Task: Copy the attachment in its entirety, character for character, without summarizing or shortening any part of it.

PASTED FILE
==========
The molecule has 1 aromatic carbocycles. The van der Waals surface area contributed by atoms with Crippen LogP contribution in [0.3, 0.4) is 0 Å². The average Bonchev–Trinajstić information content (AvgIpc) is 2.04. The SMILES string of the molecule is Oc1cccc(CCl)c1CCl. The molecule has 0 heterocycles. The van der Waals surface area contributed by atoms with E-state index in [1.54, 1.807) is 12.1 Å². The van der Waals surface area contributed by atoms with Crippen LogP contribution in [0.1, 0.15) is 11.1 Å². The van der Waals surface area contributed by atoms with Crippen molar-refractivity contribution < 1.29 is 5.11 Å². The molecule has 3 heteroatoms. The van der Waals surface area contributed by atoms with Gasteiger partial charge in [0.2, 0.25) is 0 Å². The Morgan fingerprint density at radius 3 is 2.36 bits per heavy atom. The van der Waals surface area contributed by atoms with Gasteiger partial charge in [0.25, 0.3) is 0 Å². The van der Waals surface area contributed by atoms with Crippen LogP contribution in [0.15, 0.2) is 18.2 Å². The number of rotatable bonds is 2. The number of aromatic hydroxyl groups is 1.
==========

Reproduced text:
The molecule has 1 aromatic carbocycles. The van der Waals surface area contributed by atoms with Crippen LogP contribution in [0.3, 0.4) is 0 Å². The average Bonchev–Trinajstić information content (AvgIpc) is 2.04. The SMILES string of the molecule is Oc1cccc(CCl)c1CCl. The molecule has 0 heterocycles. The van der Waals surface area contributed by atoms with E-state index in [1.54, 1.807) is 12.1 Å². The van der Waals surface area contributed by atoms with Crippen LogP contribution in [0.1, 0.15) is 11.1 Å². The van der Waals surface area contributed by atoms with Crippen molar-refractivity contribution < 1.29 is 5.11 Å². The molecule has 3 heteroatoms. The van der Waals surface area contributed by atoms with Gasteiger partial charge in [0.2, 0.25) is 0 Å². The Morgan fingerprint density at radius 3 is 2.36 bits per heavy atom. The van der Waals surface area contributed by atoms with Gasteiger partial charge in [0.25, 0.3) is 0 Å². The van der Waals surface area contributed by atoms with Crippen LogP contribution in [0.15, 0.2) is 18.2 Å². The number of rotatable bonds is 2. The number of aromatic hydroxyl groups is 1.